But this announcement isn’t just me celebrating the contributions of neckbeards from within the vendor community and elsewhere. SwiftStack have delivered something that is really quite cool. In much the same way that storage types won’t shut up about NVMe over Fabrics, cloud folks are really quite enthusiastic about the concept of multi-cloud connectivity. There are a bunch of different use cases where it makes sense to leverage a universal namespace for your applications. If you’d like to see SwiftStack in action, check out this YouTube channel (there’s a good video about 1space here) and if you’d like to take SwiftStack for a spin, you can do that here.

Druva Announces CloudRanger Acquisition

Announcement

Druva recently announced that they’ve acquired CloudRanger. I had the opportunity to catch up with W. Curtis Preston about the news recently and thought I’d cover it briefly here.

 

What’s A CloudRanger?

Here’s the high-level view of the company:

  • Founded in 2016
  • Headquartered in Donegal, Ireland
  • 300+ Global Customers
  • 3x Growth in last 6 months
  • 100% Cloud native ‘as-a-Service’
  • Pay as you go pricing model
  • Biggest client creating 4,000 snapshots per day

 

Why CloudRanger?

Agentless Service

  • API Account IAM access ensures greater customer account security
  • Leverages AWS Quiescing capabilities
  • No account proxies (No additional costs, increased security)
  • No software needed to be updated

Broadest service coverage

  • Amazon EC2, EBS, RDS & RedShift
  • Automated Disaster Recovery (ADR)
  • Server scheduling for Amazon EC2 & RDS
  • SaaS based solution, compared to CPM server based approach
  • Easy to use platform for managing multiple AWS accounts
  • Featured SaaS product in AWS Marketplace available via SaaS contracts

Consumption Based Pricing Model

  • Pay as you go with full insight into data usage for cost predictability

 

A Good Fit

So where does CloudRanger fit in the broader Druva story? You’ll notice in the below picture that Apollo is missing. The main reason for the acquisition, as best I can tell, is that CloudRanger gives Druva the capability they were after with Apollo but in a much shorter timeframe.

[image courtesy of Druva]

 

Thoughts

A lot of customers want a lot of different things from their software vendors, particularly when it comes to data protection. A lot of companies have particular needs, and infrastructure protection is a complicated beast at the best of times. Sometimes it makes sense to try and develop these features for your customers. And sometimes it makes sense to go out and acquire those features. In this case, Druva has realised that CloudRanger gets them to a point in their product development far quicker than they may have gotten to under their own steam. The point of this acquisition isn’t that the good folks at Druva don’t have the chops to deliver what CloudRanger does already, but now they can move on to other platform enhancements. This does assume that the acquisition will go smoothly, but given that this doesn’t appear to be a hostile takeover, I’m assuming that part will go well.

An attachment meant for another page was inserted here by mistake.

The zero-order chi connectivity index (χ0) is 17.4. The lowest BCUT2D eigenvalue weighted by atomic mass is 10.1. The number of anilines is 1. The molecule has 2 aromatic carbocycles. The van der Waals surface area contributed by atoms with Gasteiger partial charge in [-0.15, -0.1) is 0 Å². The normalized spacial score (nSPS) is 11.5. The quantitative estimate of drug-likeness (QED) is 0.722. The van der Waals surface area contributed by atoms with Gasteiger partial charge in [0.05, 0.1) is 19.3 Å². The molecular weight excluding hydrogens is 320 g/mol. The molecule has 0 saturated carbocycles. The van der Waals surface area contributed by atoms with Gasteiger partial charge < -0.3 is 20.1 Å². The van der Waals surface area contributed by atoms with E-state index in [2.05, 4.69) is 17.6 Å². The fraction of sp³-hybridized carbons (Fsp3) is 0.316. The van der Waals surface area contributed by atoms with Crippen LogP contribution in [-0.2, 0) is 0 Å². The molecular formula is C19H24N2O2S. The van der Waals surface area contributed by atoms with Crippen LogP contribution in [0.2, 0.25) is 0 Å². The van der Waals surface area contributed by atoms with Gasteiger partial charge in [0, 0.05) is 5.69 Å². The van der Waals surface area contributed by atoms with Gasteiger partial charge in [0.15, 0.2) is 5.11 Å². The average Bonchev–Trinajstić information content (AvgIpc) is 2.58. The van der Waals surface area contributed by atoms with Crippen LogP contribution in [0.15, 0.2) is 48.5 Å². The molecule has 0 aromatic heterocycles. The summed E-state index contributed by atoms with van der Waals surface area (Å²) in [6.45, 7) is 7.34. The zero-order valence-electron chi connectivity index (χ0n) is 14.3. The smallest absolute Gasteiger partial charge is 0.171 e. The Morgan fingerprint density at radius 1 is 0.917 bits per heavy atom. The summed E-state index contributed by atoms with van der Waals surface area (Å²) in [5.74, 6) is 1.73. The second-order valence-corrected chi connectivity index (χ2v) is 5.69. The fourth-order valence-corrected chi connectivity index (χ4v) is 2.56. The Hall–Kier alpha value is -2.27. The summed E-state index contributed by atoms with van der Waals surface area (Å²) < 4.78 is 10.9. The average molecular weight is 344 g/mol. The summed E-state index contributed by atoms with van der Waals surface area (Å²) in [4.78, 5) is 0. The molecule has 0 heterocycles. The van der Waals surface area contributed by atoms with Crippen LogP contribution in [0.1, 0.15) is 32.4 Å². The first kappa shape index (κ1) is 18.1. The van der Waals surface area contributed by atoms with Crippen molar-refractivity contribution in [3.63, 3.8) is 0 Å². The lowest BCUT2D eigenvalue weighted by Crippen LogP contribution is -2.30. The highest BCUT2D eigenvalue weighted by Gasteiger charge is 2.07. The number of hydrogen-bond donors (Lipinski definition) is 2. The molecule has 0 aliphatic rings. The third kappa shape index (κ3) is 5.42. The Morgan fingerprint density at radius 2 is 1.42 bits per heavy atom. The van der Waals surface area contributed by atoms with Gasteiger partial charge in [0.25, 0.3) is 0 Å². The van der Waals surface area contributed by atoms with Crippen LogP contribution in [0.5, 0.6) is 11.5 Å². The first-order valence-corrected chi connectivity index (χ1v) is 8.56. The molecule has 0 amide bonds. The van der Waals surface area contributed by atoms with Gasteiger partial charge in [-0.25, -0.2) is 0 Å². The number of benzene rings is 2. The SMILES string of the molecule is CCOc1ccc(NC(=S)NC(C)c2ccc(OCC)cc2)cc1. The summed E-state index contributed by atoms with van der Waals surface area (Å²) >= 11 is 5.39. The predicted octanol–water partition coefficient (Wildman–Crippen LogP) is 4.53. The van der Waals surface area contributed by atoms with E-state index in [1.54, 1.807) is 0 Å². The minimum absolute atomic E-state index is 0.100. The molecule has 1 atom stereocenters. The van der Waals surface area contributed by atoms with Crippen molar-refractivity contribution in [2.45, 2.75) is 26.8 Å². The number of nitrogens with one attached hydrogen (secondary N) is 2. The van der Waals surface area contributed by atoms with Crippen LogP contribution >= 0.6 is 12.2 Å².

Druva have done a lot of cool stuff recently, and I do like their approach to data protection (management?) that has differentiated itself from some of the more traditional approaches in the marketplace. CloudRanger gives them solid capability with AWS workloads, and I imagine Azure will be on the radar as well. I’m looking forward to seeing how this plays out, and what impact it has on some of their competitors in the space.

Cohesity – Cloud Edition for Azure – A Few Notes

I deployed Cohesity Cloud Edition in Microsoft Azure recently and took a few notes. I’m the first to admit that I’m completely hopeless when it comes to fumbling my way about Azure, so this probably won’t seem as convoluted a process to you as it did to me. If you have access to the documentation section of the Cohesity support site, there’s a PDF you can download that explains everything. I won’t go into too much detail but there are a few things to consider. There’s also a handy solution brief on the Cohesity website that sheds a bit more light on the solution.

 

Process

The installation requires a Linux VM be setup in Azure (a small one – DS1_V2 Standard). Just like in the physical world, you need to think about how many nodes you want to deploy in Azure (this will be determined largely by how much you’re trying to protect). As part of the setup you edit a Cohesity-provided JSON file with a whole bunch of cool stuff like Application IDs and Keys and Tenant IDs.

Subscription ID

Specify the subscription ID for the subscription used to store the resources of the Cohesity Cluster.

WARNING: The subscription account must have owner permissions for the specified subscription.

Application ID

Specify the Application ID assigned by Azure during the service principal creation process.

Application Key

Specify the Application key generated by Azure during the service principal creation process that is used for authentication.

Tenant ID

Specify the unique Tenant ID assigned by Azure.

The Linux VM then goes off and builds the cluster in the location you specify with the details you’ve specified. If you haven’t done so already, you’ll need to create a Service Principal as well. Microsoft has some useful documentation on that here.

 

Limitations